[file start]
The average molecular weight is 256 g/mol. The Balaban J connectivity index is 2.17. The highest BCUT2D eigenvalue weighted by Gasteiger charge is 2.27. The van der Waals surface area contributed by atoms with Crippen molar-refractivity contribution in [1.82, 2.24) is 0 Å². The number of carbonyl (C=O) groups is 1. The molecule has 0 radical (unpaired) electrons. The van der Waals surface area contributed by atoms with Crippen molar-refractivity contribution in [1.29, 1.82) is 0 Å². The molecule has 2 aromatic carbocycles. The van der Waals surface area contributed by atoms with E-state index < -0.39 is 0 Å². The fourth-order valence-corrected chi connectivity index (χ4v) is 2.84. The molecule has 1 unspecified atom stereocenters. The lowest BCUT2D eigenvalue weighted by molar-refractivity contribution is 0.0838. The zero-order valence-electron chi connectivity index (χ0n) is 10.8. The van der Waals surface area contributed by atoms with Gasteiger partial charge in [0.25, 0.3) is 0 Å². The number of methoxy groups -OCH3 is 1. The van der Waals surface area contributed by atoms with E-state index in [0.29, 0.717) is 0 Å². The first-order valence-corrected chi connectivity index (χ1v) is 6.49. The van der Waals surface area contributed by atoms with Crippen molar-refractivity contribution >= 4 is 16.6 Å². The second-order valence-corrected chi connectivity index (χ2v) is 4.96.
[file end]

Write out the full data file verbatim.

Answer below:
The average molecular weight is 256 g/mol. The Balaban J connectivity index is 2.17. The highest BCUT2D eigenvalue weighted by Gasteiger charge is 2.27. The van der Waals surface area contributed by atoms with Crippen molar-refractivity contribution in [1.82, 2.24) is 0 Å². The number of carbonyl (C=O) groups is 1. The molecule has 0 radical (unpaired) electrons. The van der Waals surface area contributed by atoms with Crippen molar-refractivity contribution in [1.29, 1.82) is 0 Å². The molecule has 2 aromatic carbocycles. The van der Waals surface area contributed by atoms with E-state index < -0.39 is 0 Å². The fourth-order valence-corrected chi connectivity index (χ4v) is 2.84. The molecule has 1 unspecified atom stereocenters. The lowest BCUT2D eigenvalue weighted by molar-refractivity contribution is 0.0838. The zero-order valence-electron chi connectivity index (χ0n) is 10.8. The van der Waals surface area contributed by atoms with Gasteiger partial charge in [0.25, 0.3) is 0 Å². The number of methoxy groups -OCH3 is 1. The van der Waals surface area contributed by atoms with E-state index in [0.29, 0.717) is 0 Å². The first-order valence-corrected chi connectivity index (χ1v) is 6.49. The van der Waals surface area contributed by atoms with Crippen molar-refractivity contribution >= 4 is 16.6 Å². The second-order valence-corrected chi connectivity index (χ2v) is 4.96.